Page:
hubgearfreak Über Member

    that's the beauty of marketing, those took in by it don't think themselves gullible:tongue:
     
  9. gkerr4

    gkerr4 New Member

    Location:
    Blackpool
    yes but surely the fact that

    they have great free-running bearing hubs
    they are stiff as you like
    they weigh feck-all

    counts for something.....


    I believe that, as in most things in life - you get what you pay for - I actually have Eurus wheels - they are the same as shamals bar the carbon hubs - they are awesome - they weigh 1500g genuine and they cost £360 - i doubt i'd have got any better all-round decent wheels from handbuilts or any other route for that matter - for that price.

    so are they a scam too?
     
  10. hubgearfreak

    hubgearfreak Über Member

    not just gullible, but evangelical to boot:biggrin:
    more spokes = stronger & longer lived wheels.
    if you want them for an important race, you're welcome to spend your money on them.
    if you want them for general riding around on, also spend your money on them, if you wish to.

    i haven't ever weighed a pair of wheels, or indeed any other bicycle component. i did once weigh me holding my bike & it came to over 100kgs. but it's comfy, reliable and strong. i suspect that the combination of me & your weaker, less comfy bike would only be a few % less.

    i concede the point that i don't race, but just cycle & build for the fun of it, but even if i did you wouldn't ever convince me that another 36 spokes on a bike wasn't a worthwhile weight penalty to incur for the advantages they give:becool:

    may the wind be behind you tomorrow, and the thorns on the opposite side of the road:biggrin:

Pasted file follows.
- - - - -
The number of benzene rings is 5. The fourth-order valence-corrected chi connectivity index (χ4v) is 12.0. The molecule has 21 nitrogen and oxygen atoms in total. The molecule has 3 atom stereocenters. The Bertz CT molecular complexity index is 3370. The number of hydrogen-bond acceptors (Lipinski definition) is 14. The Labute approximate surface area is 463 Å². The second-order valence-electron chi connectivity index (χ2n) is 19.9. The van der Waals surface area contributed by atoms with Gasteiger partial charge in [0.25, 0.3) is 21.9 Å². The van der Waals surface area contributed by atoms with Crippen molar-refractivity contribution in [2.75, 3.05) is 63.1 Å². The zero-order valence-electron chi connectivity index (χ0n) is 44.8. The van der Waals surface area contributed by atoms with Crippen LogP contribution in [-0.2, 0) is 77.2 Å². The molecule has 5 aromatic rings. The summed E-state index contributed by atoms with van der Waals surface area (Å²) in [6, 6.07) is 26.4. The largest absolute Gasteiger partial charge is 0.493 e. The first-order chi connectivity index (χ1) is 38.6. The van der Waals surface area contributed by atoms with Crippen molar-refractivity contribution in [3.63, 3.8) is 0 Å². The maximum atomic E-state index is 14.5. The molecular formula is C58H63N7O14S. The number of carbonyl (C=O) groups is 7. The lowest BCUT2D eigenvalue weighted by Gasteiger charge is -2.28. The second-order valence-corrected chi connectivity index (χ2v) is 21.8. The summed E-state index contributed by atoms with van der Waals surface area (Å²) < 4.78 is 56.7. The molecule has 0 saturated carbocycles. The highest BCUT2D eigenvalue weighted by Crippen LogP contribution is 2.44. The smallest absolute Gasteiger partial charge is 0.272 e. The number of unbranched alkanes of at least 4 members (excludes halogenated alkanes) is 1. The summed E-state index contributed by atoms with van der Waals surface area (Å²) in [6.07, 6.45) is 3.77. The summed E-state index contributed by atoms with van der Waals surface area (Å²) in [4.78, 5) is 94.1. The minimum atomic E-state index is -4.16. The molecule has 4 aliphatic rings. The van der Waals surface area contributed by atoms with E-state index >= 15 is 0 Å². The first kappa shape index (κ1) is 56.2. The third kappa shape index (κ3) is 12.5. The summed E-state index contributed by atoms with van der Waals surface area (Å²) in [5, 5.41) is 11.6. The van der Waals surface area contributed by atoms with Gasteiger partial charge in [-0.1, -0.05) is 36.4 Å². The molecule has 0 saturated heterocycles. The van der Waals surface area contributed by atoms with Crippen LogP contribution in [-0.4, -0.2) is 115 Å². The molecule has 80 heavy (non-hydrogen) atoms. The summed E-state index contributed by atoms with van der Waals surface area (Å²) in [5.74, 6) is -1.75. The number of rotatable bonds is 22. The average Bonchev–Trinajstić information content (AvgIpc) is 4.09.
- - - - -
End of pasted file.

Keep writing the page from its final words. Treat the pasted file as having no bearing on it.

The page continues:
11. simon l& and a half

    simon l& and a half New Member

    Location:
    Streatham Hill
    I take issue with HubGearFreak. My 16/16 arrangement is as tough as old boots - the first set of rims wore out from brake use after 17,000 miles. The wheels are pretty light.

    I've also got the 16/20 105s on the Kirk (don't ask) and they're as good as new.
     
  12. hubgearfreak

    hubgearfreak Über Member

    and SB presumably?

    that your wheels lasted that mileage is good luck, skilful riding, whatever.

    maybe they are adequate for your riding?? but there are knocks that bike wheels will occasionally take that would break a 16 spoker and leave a 36 spoker untouched.. they are stronger - - i take it that no-ones arguing this point?

    the OP is asking for advice, and mine is that if like me he's 13-14 stone, then an extra 36 spokes in the total weight of bike and rider is a penalty worth paying in terms of shunning potential knocks in the future:becool:
     
  13. simon l& and a half

    simon l& and a half New Member

    Location:
    Streatham Hill
    I'm arguing it. Going into the back of a bus, getting rammed by a bus, and commuting in London at a decent pace is a pretty fair test.

    It's not the number of spokes it's the quality of the wheels. I've did have a cheap Alex 32 spoke wheel that went out of true almost immediately. Had I been using the Alex wheel when I hit the back of a bus sufficiently hard to give me a headache for a week I'd have thrown away the wheel - but the 16 suffered not one millimetre of bend.
     
  14. hubgearfreak

    hubgearfreak Über Member


    it's both, of course:becool:

    badly built wheels are badly built, regardless of spoke count

    but with equal quality rims and equal quality assembly
    more spokes = substantially stronger wheel, whilst being only marginally heavier
     
  15. gkerr4

    gkerr4 New Member

    Location:
    Blackpool
    how did you get to the point where my bike is also less comfy than yours?

    my bike is very comfy indeed thanks.


    also - you forgot the fact that 32/36+ spoke wheels look like crap